Search
  • webmaster045

March 16 1917

Franklin Township – W.H. Sisson passed his 92nd milestone last October and is about the youngest old man we ever met. He was the oldest man in the county to take out a hunter’s license, and in five times out hunting he bagged two foxes and two rabbits. Mr. Sisson told of his experiences in buying furs from the Indians on the reservation many years ago. One friend asked if he was 80 years old. He replied “If I were only 80 I could jump over any fence in New Milford and I don’t know but I could do it now.” After seeing his elastic step and quick movement we would hesitate on betting against him.


Franklin Hill, Franklin Twp. – We are very thankful to say that Augustus Smith, who has been ill with pneumonia, is around again. He is the only one left of all the Smiths that used to live in this vicinity. Only the older people know that Franklin Hill was like when those people that have passed away were here to help in all good works. [Ephraim, Roswell, Lyman, Titus, Anson, Raymond and Sylvester, were the seven Smith brothers who came to Susquehanna County from Cheshire, CT, and among the first settlers in Franklin Township. Anson was killed by a falling tree in 1805 and was the first person buried in the Franklin Hill Cemetery, on land taken from the adjoining farms of Rufus Lines and Anson’s brother, Ephraim Smith.]


Montrose – Dawson Edwards was born a slave in Virginia and was brought to Montrose during the war by Henry Foster. In 1870 he began work at the Beach Mfg. Co. plant for Henry L. Beach and had remained an employee there until his death, Sunday afternoon at 4 p.m. His record of industry was unusual. He was a local preacher of the Zion church for many years and for different periods of time would do his regular work and act as pastor of the church. He is survived by one son, Emerson, of Montrose, and one daughter, in Chicago. ALSO Landlord Daniel J. Donovan, of the Tarbell house, has leased a licensed hotel at Jersey shore, Pa., we learned last evening, and will take possession of same April 1st. He will go to Jersey Shore as soon as he can make the arrangements, together with his family. Mr. Donovan and family have made a host of friends here, who sincerely regret to see them leave Montrose. We are told that Mr. Donovan will close the Tarbell House, tight, in a few days, plans now being made to board up the windows. [This done because liquor licenses in Montrose had been denied by the Judge.]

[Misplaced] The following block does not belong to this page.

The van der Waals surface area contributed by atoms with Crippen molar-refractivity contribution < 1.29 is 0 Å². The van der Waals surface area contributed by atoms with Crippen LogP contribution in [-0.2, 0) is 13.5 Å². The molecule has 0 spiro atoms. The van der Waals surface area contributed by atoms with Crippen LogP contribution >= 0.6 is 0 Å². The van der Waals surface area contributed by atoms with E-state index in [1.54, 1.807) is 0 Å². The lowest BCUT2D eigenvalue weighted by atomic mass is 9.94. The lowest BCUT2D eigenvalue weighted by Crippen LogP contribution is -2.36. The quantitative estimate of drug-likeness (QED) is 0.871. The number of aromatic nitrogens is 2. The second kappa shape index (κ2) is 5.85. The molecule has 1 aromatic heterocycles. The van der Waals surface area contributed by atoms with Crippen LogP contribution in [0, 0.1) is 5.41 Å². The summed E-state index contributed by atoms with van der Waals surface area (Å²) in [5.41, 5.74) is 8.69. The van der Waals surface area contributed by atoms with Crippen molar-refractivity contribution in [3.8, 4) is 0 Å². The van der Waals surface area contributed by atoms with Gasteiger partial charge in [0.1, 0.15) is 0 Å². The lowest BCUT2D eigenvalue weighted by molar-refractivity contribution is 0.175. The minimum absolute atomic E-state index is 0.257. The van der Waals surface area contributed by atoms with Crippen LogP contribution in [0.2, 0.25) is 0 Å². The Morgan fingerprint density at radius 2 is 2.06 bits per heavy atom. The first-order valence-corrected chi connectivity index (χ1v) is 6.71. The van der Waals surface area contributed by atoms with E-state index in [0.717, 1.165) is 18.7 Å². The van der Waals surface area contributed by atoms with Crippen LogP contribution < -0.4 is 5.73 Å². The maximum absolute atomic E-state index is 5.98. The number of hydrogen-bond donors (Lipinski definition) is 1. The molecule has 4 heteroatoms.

Springville – Stephen Tuttle wishes to announce that he has secured J.L. Kinney, a regular licensed undertaker and embalmer, to look after the undertaking and furniture business in this place. ALSO Mrs. John Decker, while assisting with the chores at the barn, fell dead on Thursday of last week. The funeral was held on Sunday at the Evangelical church, on Strickland Hill. Interment in the cemetery near the church.


Forest Lake/Fairdale – Mrs. N.L. Parks received a telegram Tuesday, stating that her aunt, Mrs. George Birchard had been instantly killed in an accident, near her home in Lincoln, Neb., and that her husband had been seriously, though not fatally injured. It is presumed that it was an automobile accident. They lived here about 30 years ago, Mr. Birchard attending school in Montrose and was a teacher in the county schools. His former home was near Fairdale. Mrs. Birchard’s maiden name was Vilpha Carr, being a daughter of Arial Carr, her girlhood days being in Forest Lake township. Her age was about 60 years.


Uniondale – Mr. and Mrs. H.J. Orce, who have conducted the Temperance House at this place, every acceptably the past two years, will close their house to the pubic April 1st.


Heart Lake - Oscar King Davis, the well- known newspaper and magazine writer, is returning to the United States from Germany with Minister Gerard and party. He at one time resided in Binghamton, where he was married. Mr. Davis spends his summers at Heart Lake.